One of my goals is to make it to all 50 states by the age of 40, and all 7 continents by the age of 60. In order to achieve the domestic portion of this goal, about once a year I embark on an overly ambitious road trip. The goal is to cram as much as I can into a 4 or 5 day journey and see as much of this beautiful country as possible. To give you an idea, the last trip started in Boise, Idaho, and ended in Portland, Oregon, and included 5 states, 4 state capitals, 3 national parks, 2 flights, and 1 rental car. It also included a LOT of caffeine and very little sleep.
While a trip like this doesn’t allow me to fully experience any of these destinations the way I would like to, it does help me to understand which of these places I would like to revisit in the future … and how much time I would truly want to spend there.
During another recent trip, I visited Badlands National Park, Custer National Park, Deadwood, Mount Rushmore, and the Crazy Horse Monument. Fair, or unfair, there is some mental benchmarking that goes into deciding how much time I spend at each location, and whether or not I plan on revisiting that place. While both trips were great in their own right, I found myself comparing and contrasting the two. If I am being honest, I would much rather go back to Yellowstone than Mount Rushmore. If I were to make one of those drives again, I personally enjoyed driving through Idaho, Wyoming, Montana, Washington and Oregon more than I enjoyed driving through Indiana, Illinois, Minnesota, South Dakota and Iowa.
As I was reflecting on these trips, I found myself drawing parallels to the work environment. As an organization, we work with thousands of employers throughout the country, and they are all trying to win the war on talent by prevailing in the smaller battles on the attraction and retention fronts.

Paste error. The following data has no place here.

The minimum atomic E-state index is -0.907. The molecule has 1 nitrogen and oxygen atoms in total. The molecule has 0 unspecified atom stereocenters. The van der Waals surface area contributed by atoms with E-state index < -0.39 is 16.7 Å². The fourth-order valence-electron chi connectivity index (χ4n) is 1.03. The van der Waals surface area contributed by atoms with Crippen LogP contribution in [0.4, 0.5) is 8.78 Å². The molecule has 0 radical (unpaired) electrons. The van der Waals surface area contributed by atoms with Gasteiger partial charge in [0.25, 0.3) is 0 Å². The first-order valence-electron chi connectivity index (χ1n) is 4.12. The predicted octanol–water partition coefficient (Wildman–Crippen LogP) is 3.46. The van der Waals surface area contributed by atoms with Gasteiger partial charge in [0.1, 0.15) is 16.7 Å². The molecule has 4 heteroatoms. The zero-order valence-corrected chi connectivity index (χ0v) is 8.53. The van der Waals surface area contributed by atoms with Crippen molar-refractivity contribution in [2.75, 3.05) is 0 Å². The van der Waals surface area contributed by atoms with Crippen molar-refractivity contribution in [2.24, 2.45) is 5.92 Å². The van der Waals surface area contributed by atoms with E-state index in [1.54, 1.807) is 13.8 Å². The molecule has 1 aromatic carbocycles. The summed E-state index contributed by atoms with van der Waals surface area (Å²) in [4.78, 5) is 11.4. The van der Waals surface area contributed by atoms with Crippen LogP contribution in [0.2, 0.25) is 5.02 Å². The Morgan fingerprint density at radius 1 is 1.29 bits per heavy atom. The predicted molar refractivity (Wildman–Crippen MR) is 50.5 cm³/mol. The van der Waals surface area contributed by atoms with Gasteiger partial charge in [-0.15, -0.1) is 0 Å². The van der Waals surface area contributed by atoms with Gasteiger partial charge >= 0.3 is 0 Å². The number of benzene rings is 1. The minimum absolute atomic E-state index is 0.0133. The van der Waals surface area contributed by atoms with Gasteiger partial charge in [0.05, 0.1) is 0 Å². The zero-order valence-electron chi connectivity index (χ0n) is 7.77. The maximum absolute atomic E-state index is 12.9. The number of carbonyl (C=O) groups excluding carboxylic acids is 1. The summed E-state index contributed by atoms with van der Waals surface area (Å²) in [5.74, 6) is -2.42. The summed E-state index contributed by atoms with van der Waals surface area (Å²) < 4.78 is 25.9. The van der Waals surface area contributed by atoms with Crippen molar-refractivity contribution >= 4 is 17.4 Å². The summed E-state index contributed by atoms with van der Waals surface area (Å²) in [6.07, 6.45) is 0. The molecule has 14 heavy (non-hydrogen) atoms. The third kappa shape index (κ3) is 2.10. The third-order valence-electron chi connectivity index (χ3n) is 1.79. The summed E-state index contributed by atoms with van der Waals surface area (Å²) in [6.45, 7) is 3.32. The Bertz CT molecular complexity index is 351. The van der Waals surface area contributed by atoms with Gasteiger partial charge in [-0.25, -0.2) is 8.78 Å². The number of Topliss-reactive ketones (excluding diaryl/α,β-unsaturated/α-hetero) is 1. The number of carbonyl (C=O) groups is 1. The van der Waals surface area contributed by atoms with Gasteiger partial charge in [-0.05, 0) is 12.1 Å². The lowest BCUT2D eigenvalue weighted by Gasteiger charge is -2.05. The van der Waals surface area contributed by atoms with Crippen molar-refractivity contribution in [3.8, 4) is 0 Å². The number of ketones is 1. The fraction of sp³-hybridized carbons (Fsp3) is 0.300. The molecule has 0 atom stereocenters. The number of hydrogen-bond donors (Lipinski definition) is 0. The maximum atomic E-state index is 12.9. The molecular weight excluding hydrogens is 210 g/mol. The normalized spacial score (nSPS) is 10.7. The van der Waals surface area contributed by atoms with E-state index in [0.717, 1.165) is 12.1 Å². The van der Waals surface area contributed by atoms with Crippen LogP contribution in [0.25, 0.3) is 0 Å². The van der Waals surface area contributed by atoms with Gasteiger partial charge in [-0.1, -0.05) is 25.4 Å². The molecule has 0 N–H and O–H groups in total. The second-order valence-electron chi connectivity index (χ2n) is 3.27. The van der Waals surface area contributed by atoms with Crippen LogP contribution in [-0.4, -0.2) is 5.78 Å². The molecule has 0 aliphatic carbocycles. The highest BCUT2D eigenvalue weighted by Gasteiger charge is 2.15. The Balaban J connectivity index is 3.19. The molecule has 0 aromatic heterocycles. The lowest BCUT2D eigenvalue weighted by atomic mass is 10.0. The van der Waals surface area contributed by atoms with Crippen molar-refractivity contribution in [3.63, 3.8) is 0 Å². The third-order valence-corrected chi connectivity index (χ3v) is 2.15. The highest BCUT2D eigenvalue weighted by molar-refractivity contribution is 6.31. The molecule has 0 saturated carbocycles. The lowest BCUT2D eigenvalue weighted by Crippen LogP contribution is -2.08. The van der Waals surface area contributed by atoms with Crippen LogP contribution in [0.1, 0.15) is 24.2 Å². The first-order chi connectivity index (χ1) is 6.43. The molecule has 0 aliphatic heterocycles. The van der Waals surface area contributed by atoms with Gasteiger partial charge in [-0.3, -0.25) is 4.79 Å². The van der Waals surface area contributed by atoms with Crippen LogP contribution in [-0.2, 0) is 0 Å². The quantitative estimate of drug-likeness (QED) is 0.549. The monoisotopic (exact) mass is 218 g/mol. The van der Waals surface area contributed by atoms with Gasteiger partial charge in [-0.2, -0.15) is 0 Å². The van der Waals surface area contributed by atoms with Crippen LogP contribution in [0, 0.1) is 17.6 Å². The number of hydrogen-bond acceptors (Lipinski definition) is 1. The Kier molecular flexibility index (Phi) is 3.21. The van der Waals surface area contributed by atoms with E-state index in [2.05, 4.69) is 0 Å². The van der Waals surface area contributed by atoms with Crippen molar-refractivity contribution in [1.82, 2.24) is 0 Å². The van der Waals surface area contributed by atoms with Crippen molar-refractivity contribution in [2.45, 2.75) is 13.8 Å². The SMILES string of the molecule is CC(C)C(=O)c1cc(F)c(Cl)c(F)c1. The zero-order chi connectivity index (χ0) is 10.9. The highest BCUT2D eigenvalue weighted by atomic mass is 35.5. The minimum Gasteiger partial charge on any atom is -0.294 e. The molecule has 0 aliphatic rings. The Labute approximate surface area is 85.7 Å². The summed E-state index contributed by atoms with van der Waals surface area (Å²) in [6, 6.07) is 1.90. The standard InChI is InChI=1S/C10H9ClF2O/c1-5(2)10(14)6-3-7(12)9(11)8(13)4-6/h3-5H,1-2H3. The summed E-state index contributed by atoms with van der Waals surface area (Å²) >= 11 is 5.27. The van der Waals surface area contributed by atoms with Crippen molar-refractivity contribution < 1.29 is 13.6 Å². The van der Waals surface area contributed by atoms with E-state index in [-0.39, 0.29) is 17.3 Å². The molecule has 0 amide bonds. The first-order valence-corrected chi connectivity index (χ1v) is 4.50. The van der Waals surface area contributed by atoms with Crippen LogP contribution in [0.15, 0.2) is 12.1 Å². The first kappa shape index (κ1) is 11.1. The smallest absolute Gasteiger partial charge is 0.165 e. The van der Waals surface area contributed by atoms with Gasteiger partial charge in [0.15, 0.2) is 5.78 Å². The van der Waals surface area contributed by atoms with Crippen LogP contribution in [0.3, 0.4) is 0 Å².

In certain industries, it seems like more and more companies are trying to crack the code on how to get high school and college students interested in pursuing careers in their profession, and more specifically, how to get students excited about working at their company in the future.
I recently sat in on an employer roundtable where manufacturing companies were working on setting up “talent tours” for local students. One employer commented that the tours needed to take place in spring or fall. When prompted, she declared that “if someone visited here in the dead of winter, or the dead of summer, they would never want to work here.”
The comment was made tongue-in-cheek, but there was a hint of seriousness. Another employer talked about how employees are always jumping ship at the first chance to earn an extra fifty cents, because they don’t pay competitive wages. Yet another employer talked about the fact that they are constantly having to lay people off and then bring them back when business picks back up.
These comments got me thinking about Abraham Maslow’s Hierarchy of Needs. If employers are not (at a minimum) hitting a home run when it comes to their employees’ basic physiological needs and safety needs, how can they expect employees to stick around? We often ask employers, would you want your son or daughter working in this environment? If the answer is no, then it is time to get back to the basics.
- We believe we can help our customers overcome their most challenging obstacles.
- We believe in seeing through other people's eyes.
- We believe that we can make a difference in people's lives.
- We believe in meeting people where they are today and helping them to realize a better tomorrow.
- We believe in living our professional lives in service to others.
We hang our hat on this culture, and our values of Show Up, Smile and Support, and others are taking notice. Our recent awards include: Crain’s Cool Places to Work, 101 Best and Brightest – National, When Work Works, Detroit Free Press – Top Workplaces, Best of MichBusiness, and 101 Best and Brightest Sustainable Companies.
If you are interested in learning more about what others are doing to win the war on talent, or are interested in learning more about our comprehensive Organizational Review, we would love to talk to you.
This blog was written by Kevin Watson, Director of Business Development with EDSI. He can be reached at (517) 402-2732 or firstname.lastname@example.org.